Fig. 4.

(a) Annual evolution of fair RPSS for ECMWF-Ext-ENS 2-m temperatures for a region in North America (35°–65°N, 240°–280°E) for days 12–18, with a monthly climatology (verification setup 5) represented by the solid black line, and with a monthly running-window climatology (verification setup 7) represented by the dotted black line. In red, decomposition of the fair RPSS: annual evolution of fair RPS for ECMWF-Ext-ENS, with a monthly climatology (verification setup 5) represented by the solid red line, and with a monthly running-window climatology (verification setup 7) represented by the dotted red line, and annual evolution of fair RPS for the climatological forecast based on ERA-Interim, with a monthly climatology (verification setup 5) represented by the solid red line with “R,” and with a monthly running-window climatology (verification setup 7) represented by the dotted red line with “R.” (b) As in (a), but for fair CRPSS (black lines) and its decomposition in fair CRPS (red lines).

The values of fair RPS of ECMWF-Ext-ENS (solid and dotted red lines, Fig. 4a) show an annual evolution equal to that of the fair RPSS (black lines), with verification setup 5 (red solid line) again showing better values than ones for verification setup 7 (red dotted line), particularly in May, September and October (note that fair RPS has the y axis on the right-hand side and is negatively oriented (i.e., a perfect forecast would score zero). For the climatological forecasts, their corresponding fair RPS (solid and dotted “R” red lines, Fig. 4a) stay constant throughout the year (around 0.44) independent of the verification setup. The reason for this constant value is that by definition, for categorical forecasts, the climatological forecast predicts the same probability for each category, in this case, one-third for each tercile category. Consequently, the differences in fair RPSS values found between verification setup 5 and 7 cannot be attributed to the construction of the climatological forecast used as benchmark. The other aspect of the assessment in which the choice of the aggregation to compute the climatology may play a role is in the definition of the anomalies. When employing verification setup 5, the weekly anomalies are computed with respect to a monthly climatology, and consequently there might be an imprint of the seasonal cycle in the weekly anomalies, particularly in transition months. Since the assessment is performed on weekly anomalies, the increased fair RPSS found for some transition months with verification setup 5 might be indicating a good match of the seasonal cycle in both forecasts and observations.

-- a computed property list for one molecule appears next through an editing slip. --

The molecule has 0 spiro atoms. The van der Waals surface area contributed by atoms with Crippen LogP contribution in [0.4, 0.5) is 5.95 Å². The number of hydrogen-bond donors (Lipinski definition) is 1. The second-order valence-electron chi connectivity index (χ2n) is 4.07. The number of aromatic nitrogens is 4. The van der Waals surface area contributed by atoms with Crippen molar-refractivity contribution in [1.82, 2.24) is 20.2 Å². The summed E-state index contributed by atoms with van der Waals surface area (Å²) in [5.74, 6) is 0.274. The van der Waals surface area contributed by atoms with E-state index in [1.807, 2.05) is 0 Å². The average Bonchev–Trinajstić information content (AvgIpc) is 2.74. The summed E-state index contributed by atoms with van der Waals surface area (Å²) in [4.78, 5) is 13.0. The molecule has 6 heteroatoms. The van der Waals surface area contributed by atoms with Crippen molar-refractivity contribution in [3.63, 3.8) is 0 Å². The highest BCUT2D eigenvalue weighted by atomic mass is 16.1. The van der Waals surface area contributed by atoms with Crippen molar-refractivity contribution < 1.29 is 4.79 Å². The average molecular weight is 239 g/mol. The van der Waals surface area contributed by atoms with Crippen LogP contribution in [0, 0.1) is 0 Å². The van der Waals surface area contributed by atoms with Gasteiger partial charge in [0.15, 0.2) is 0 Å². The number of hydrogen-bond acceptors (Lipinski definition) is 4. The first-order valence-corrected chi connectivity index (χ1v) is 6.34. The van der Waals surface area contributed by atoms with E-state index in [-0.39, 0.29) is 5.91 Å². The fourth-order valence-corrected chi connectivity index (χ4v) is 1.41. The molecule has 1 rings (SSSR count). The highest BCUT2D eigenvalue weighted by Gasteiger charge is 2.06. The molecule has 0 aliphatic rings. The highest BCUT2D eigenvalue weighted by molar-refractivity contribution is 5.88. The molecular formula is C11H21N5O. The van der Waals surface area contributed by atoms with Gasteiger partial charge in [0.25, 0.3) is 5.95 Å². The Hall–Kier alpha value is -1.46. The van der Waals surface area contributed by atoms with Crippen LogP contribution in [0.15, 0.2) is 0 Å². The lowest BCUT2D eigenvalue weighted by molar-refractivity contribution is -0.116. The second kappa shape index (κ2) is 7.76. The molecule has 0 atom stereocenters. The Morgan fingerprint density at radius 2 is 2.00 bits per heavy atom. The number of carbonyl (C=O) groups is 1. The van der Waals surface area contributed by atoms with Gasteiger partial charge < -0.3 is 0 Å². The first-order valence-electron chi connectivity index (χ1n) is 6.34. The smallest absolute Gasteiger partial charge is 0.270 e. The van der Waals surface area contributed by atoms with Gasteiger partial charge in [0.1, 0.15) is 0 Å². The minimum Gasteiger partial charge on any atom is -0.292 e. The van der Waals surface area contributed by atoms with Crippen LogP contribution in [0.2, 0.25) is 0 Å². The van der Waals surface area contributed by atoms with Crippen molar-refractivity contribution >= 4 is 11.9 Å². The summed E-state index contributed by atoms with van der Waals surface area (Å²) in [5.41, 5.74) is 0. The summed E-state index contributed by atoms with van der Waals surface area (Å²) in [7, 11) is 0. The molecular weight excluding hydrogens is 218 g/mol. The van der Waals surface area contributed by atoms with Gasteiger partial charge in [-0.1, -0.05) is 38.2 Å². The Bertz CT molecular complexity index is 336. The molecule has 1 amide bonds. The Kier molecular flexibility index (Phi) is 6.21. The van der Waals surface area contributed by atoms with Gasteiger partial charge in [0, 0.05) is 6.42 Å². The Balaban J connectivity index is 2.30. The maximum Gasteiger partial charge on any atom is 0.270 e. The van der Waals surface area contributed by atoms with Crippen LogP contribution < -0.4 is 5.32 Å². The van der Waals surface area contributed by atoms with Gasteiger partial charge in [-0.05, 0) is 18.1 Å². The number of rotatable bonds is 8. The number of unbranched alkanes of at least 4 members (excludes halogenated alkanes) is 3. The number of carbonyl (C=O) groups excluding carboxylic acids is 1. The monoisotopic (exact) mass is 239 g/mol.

In terms of fair CRPSS, verification setup 5 (monthly climatology) also results in higher skill scores than verification setup 7 (monthly running-window climatology) for all months (solid and dotted black lines, Fig. 4b). The annual evolutions of fair CRPSS with the two verifications setups are analogous to those of the fair RPSS (solid and dotted black lines in Fig. 4a), with the largest differences again found for May, September and October. However, in this case, the fair CRPS values computed with verification setups 5 and 7 agree for all months (solid and dotted red lines in Fig. 4b), indicating the same score in absolute terms. In this case, the differences in the fair CRPSS arise from differences in the climatological forecasts used as benchmark. The fair CRPS of the climatological forecasts based on a monthly climatology (solid “R” red line) are worse than the ones based on a monthly running-window climatology (dotted “R” red line). Consequently, the apparently better fair CRPSS found when employing verification setup 5, particularly during the transition months, is the result of a comparison against a worse benchmark. The low fair CRPS associated with the climatological forecast in verification setup 5 is a consequence of using a monthly climatology as a forecast for the individual weeks of the month, and therefore not characterizing intramonth differences associated with the seasonal cycle.